Purpose-driven leadership for sustainable business: From the Perspective of Taoism

Liangrong Zu
2019 International Journal of Corporate Social Responsibility  
In recent years, the topic of "purpose" has been actively studied and discussed by the academic scholars and business practitioners. The purpose revolution has significantly changed the way companies are doing business today. There is a growing consensus among leaders today that business exists not to make money, but to make the world a better place to live in. Companies have been increasingly demanded by stakeholders to do more than to provide good products, good services, good prospects, and
more » ... ood prospects, and good profits, but to do something meaningful to employees, customers, environment and society. As early as 2500 years ago, Laozi, an ancient Chinese philosopher, the founder of philosophical Taoism, discovered the role of the Tao or the purpose in life and universe. Wisdom of Taoism has inspired and guided people with precepts of compassion, harmony, cooperation, integrity, humility and prudence. Taoism's thought as the master virtue allows individuals, organizations, and society to cultivate purpose for a sustainable life, and directs leaders to pursue a basic blueprint of not only doing good, but also being good. The purpose of this paper is to blend classical Taoism's wisdom with modern management science to guide leaders to build a responsible and sustainable organization. The paper discussed the relationship between CSR, sustainability and the emerging concept of purpose from philosophical, business and Taoism's perspectives. The author walked readers through the key text of Tao Te Ching to analyze five core principles of Taoism: self-awareness for mindful leadership, self-cultivation for authentic leadership, leading with humility for Level 5 leadership, transcending ego for servant leadership, and doing the right things right for sustainable leadership. The core principles of Taoism shall serve as the foundation for those who want to develop purpose-driven organizations.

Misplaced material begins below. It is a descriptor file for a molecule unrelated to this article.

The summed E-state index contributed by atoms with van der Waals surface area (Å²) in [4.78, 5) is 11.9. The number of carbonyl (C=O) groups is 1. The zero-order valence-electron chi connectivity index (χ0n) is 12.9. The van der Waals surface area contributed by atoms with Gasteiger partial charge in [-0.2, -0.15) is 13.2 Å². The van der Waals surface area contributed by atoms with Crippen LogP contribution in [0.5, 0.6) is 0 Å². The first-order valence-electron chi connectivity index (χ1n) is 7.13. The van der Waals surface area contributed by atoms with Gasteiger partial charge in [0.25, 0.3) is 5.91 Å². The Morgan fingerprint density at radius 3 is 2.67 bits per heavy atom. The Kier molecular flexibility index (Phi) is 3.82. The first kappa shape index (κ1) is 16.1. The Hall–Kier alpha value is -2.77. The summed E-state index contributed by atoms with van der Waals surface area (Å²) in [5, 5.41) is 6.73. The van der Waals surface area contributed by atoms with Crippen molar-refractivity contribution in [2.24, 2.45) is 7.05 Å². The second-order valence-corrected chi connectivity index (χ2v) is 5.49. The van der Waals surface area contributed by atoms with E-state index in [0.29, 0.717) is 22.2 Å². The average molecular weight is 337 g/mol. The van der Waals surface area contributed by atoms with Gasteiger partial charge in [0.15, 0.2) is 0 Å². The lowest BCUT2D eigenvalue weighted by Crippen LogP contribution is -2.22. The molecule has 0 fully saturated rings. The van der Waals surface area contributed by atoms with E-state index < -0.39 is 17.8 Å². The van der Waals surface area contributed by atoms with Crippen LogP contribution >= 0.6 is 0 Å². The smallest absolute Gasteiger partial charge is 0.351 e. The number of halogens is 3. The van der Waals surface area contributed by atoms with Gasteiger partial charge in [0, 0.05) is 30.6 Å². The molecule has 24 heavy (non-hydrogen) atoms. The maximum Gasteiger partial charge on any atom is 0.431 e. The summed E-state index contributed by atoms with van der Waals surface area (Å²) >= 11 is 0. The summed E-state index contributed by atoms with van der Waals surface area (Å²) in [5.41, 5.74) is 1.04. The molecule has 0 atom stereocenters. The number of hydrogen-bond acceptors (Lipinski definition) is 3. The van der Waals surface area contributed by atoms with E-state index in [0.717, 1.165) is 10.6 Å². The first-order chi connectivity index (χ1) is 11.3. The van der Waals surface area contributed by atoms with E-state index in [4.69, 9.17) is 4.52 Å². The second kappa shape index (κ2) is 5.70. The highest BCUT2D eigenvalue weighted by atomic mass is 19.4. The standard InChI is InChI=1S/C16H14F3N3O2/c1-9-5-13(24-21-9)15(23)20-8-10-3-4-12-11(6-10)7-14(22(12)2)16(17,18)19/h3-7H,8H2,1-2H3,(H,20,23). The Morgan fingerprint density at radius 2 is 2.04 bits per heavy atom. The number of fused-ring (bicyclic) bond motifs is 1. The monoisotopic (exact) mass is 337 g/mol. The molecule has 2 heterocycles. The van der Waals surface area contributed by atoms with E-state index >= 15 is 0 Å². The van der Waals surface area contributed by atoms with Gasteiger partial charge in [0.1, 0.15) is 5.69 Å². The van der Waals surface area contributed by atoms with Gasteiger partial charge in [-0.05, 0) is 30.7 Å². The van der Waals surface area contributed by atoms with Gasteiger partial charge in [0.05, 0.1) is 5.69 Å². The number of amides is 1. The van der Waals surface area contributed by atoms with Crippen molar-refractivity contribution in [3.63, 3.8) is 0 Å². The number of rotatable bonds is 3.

doi:10.1186/s40991-019-0041-z fatcat:ijijt5lqujaa5c2cmcmglufnka